2. We allow Electric Vehicles to park in those same garages, and the average Tesla will have 4-8 times the storage capacity of currently available battery storage. A Nissan leaf about double.

    3. We allow people to have gas cookers [and piped gas supplies] in their houses which are proven to be far more dangerous than battery storage systems.

    I agree there is potential for fires, but only if improper standards or poor quality components are used. After all when Boeing had fires and other problems with LiON batteries on Dreamliners, it was Tesla who showed them how to “do” LiON batteries properly and safely.

    As one of the Kiwi installers noted:

    “If you stick to good quality you won’t have any issues. If you allow crap into the country then you’ll have issues. They shouldn’t be installed if they’re not good enough to not catch fire.”

    So all in all, this crap standard is just attempting to bolt and weld the stable door shut to prevent the [battery storage] horse ever escaping.

    And I think there needs to be a proper review of what the problem this standard is attempting to prevent or resolve.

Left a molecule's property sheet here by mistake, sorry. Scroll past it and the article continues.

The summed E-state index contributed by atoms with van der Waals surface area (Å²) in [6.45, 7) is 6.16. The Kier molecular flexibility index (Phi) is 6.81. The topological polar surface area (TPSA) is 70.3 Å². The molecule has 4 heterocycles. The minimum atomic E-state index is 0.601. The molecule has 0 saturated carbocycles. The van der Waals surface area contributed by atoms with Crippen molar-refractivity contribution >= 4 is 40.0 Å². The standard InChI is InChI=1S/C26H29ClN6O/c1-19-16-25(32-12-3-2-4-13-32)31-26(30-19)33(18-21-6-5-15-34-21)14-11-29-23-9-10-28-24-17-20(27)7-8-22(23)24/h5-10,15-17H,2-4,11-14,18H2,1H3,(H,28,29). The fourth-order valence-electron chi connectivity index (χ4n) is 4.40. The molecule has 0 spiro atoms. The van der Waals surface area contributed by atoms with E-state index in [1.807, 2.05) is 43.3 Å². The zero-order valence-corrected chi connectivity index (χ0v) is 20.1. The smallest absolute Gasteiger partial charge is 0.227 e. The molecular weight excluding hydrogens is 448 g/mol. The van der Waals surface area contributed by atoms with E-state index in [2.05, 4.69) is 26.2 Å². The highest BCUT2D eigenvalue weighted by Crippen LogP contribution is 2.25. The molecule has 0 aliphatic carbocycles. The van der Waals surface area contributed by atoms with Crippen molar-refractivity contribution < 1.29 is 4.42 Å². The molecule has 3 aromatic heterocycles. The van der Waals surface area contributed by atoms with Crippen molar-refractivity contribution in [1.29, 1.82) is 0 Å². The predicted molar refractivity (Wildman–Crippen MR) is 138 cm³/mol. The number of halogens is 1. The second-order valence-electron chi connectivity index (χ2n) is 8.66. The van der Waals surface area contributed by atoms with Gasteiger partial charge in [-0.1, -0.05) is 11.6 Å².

3. Greg Nikoloff says:

    Those are all examples where people *knew* better but:
    willingly ignored the rules, the law, best practise and the existing standards.

    Asbestos being used where it shouldn’t still is not a new problem, products, especially from China can be rife with it and there are recent examples of this in both Australia and NZ to be found.

    Any technology is dangerous if misapplied. And there are plenty of examples of unintended consequences of technologies. Freon in Fridges and lead in petrol being two of the biggest 20th century ones I can think of.

    But stupid rules masquerading as “standards” like this one did won’t prevent the sorts of issues from happening if people don’t actually follow the rules.

    Case in point: the example you cite of building [composite] cladding catching fire, you would have to question why any external building cladding product that could EVER actually catch fire and/or burn was ever actually allowed into the country or onto any building. Because once they catch fire they are near impossible to put out at any height.

    There are pretty strict rules about building product fire safety already.
    But these fire hazard cladding products all seem to run rough shod over basic [and hard learned] fire prevention rules simply because they save someone some money..

    But you have to put it into perspective, buildings clad in wood products would be just as inflammable – yet we don’t outlaw those everywhere on the planet.

    So its a balancing act between safety concerns and overall benefits.

    Just because one technology or application of it is found wanting, doesn’t mean the technology itself needs to be regulated.